Incentives to participate in an international environmental agreement
For international environmental problems involving many countries, such as, e.g., the climate problem, it is unlikely that all countries will participate in an international environmental agreement. If some countries commit themselves to cooperate, while the remaining countries act independently and in pure self-interest, it appears to be possible to achieve a Pareto improvement if the non-signatory countries reduce their emissions, in exchange for transfers from the countries which sign an agreement. However, the paper shows that the prospect of receiving a transfer for reducing one's emissions provided the country does not commit itself to cooperation, tends to reduce the incentive a country might have to commit itself to cooperation. Moreover, if the disincentive effect of such side payments is strong, total emissions will be higher in a situation with side payments than in a situation in which the signatory countries commit themselves to not give transfers to free riding countries. Copyright Kluwer Academic Publishers 1997
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Volume (Year): 9 (1997)
Issue (Month): 2 (March)
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References listed on IDEAS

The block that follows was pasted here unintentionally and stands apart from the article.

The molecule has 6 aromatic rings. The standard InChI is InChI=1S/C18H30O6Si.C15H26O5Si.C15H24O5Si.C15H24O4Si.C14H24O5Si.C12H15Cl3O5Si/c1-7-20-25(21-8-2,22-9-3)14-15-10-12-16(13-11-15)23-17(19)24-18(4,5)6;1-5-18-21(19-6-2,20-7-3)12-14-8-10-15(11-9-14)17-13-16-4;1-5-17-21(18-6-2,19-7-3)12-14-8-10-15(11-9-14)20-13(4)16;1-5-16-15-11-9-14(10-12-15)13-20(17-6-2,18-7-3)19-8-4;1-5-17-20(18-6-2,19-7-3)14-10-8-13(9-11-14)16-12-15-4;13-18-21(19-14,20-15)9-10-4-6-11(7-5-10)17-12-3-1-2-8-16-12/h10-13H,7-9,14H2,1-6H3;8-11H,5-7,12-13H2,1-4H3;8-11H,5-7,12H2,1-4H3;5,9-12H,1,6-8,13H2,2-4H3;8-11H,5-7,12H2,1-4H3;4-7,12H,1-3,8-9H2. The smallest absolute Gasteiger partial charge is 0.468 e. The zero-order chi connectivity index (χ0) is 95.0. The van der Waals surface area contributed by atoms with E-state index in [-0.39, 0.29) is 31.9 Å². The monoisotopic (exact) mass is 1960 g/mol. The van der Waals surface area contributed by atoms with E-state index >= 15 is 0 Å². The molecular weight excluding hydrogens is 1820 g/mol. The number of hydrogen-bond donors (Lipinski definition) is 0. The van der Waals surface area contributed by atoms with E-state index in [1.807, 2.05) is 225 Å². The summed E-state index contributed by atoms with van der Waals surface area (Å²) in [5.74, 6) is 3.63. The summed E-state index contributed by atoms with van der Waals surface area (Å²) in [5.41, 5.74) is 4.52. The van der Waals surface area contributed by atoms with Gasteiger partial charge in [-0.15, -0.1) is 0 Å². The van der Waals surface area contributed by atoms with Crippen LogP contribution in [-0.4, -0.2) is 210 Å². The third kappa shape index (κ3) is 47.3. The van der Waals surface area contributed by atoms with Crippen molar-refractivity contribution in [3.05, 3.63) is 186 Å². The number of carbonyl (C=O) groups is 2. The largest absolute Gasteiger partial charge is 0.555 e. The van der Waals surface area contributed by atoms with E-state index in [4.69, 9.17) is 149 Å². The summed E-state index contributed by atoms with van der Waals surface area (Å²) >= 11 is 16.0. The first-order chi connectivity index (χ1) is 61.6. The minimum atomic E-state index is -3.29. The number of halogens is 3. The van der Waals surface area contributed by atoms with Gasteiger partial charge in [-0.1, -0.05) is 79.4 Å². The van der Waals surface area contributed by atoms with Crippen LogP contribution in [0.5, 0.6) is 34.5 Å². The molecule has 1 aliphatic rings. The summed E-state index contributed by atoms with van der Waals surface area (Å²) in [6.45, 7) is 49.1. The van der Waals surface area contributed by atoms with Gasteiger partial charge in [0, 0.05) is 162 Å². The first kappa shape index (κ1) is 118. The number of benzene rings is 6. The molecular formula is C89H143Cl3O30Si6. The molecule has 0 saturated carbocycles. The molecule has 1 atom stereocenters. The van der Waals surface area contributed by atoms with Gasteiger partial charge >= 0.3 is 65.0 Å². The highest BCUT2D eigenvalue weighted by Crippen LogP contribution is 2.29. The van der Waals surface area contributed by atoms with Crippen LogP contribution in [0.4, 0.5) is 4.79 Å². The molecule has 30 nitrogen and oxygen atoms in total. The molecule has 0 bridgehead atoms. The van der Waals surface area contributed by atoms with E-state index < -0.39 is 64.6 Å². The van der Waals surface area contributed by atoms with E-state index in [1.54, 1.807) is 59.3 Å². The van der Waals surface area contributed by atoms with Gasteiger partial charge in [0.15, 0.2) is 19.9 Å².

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- Michael Hoel, 1992. "International environment conventions: The case of uniform reductions of emissions," Environmental & Resource Economics, European Association of Environmental and Resource Economists, vol. 2(2), pages 141-159, March.
- Barrett, Scott, 1994. "Self-Enforcing International Environmental Agreements," Oxford Economic Papers, Oxford University Press, vol. 46(0), pages 878-94, Supplemen.
- Carraro, Carlo & Siniscalco, Domenico, 1993.
"Strategies for the international protection of the environment,"
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- Torvanger, A., 1993. "Efficient Contracts in a Game of Nations Pursuing Greenhouse Gas Emissions Abatement," Memorandum 03/1993, Oslo University, Department of Economics.
- Elster, Jon, 1989. "Social Norms and Economic Theory," Journal of Economic Perspectives, American Economic Association, vol. 3(4), pages 99-117, Fall.
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